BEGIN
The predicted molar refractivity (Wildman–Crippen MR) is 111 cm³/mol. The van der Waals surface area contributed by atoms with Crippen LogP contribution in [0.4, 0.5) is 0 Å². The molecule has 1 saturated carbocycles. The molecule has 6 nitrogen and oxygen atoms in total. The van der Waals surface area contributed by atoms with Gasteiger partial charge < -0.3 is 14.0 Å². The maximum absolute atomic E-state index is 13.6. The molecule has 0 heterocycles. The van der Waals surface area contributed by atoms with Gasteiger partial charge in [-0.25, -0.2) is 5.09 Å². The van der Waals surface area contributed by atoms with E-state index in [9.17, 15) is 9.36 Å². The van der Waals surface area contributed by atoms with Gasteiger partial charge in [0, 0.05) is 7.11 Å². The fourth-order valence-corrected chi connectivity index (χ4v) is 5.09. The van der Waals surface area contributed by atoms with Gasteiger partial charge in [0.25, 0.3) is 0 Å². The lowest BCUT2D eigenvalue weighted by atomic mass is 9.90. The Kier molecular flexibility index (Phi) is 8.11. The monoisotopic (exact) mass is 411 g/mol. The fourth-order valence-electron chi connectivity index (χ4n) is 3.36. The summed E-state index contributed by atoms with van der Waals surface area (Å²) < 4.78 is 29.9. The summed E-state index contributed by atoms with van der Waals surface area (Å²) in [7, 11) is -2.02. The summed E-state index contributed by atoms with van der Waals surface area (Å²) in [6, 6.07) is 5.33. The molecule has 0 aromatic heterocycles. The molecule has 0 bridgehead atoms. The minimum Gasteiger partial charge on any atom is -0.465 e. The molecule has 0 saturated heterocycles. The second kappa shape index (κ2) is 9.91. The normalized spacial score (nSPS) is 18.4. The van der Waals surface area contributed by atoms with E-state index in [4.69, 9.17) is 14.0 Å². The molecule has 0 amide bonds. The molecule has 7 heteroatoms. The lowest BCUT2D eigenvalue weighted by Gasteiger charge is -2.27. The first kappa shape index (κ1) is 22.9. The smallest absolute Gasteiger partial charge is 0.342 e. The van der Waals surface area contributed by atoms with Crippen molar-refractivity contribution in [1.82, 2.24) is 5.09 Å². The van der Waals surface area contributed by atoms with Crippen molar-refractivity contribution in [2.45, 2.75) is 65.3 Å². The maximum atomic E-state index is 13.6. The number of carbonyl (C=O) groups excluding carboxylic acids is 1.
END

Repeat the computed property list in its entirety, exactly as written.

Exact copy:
The predicted molar refractivity (Wildman–Crippen MR) is 111 cm³/mol. The van der Waals surface area contributed by atoms with Crippen LogP contribution in [0.4, 0.5) is 0 Å². The molecule has 1 saturated carbocycles. The molecule has 6 nitrogen and oxygen atoms in total. The van der Waals surface area contributed by atoms with Gasteiger partial charge < -0.3 is 14.0 Å². The maximum absolute atomic E-state index is 13.6. The molecule has 0 heterocycles. The van der Waals surface area contributed by atoms with Gasteiger partial charge in [-0.25, -0.2) is 5.09 Å². The van der Waals surface area contributed by atoms with E-state index in [9.17, 15) is 9.36 Å². The van der Waals surface area contributed by atoms with Gasteiger partial charge in [0, 0.05) is 7.11 Å². The fourth-order valence-corrected chi connectivity index (χ4v) is 5.09. The van der Waals surface area contributed by atoms with Gasteiger partial charge in [0.25, 0.3) is 0 Å². The lowest BCUT2D eigenvalue weighted by atomic mass is 9.90. The Kier molecular flexibility index (Phi) is 8.11. The monoisotopic (exact) mass is 411 g/mol. The fourth-order valence-electron chi connectivity index (χ4n) is 3.36. The summed E-state index contributed by atoms with van der Waals surface area (Å²) < 4.78 is 29.9. The summed E-state index contributed by atoms with van der Waals surface area (Å²) in [7, 11) is -2.02. The summed E-state index contributed by atoms with van der Waals surface area (Å²) in [6, 6.07) is 5.33. The molecule has 0 aromatic heterocycles. The molecule has 0 bridgehead atoms. The minimum Gasteiger partial charge on any atom is -0.465 e. The molecule has 0 saturated heterocycles. The second kappa shape index (κ2) is 9.91. The normalized spacial score (nSPS) is 18.4. The van der Waals surface area contributed by atoms with E-state index in [4.69, 9.17) is 14.0 Å². The molecule has 0 amide bonds. The molecule has 7 heteroatoms. The lowest BCUT2D eigenvalue weighted by Gasteiger charge is -2.27. The first kappa shape index (κ1) is 22.9. The smallest absolute Gasteiger partial charge is 0.342 e. The van der Waals surface area contributed by atoms with Crippen molar-refractivity contribution in [1.82, 2.24) is 5.09 Å². The van der Waals surface area contributed by atoms with Crippen molar-refractivity contribution in [2.45, 2.75) is 65.3 Å². The maximum atomic E-state index is 13.6. The number of carbonyl (C=O) groups excluding carboxylic acids is 1.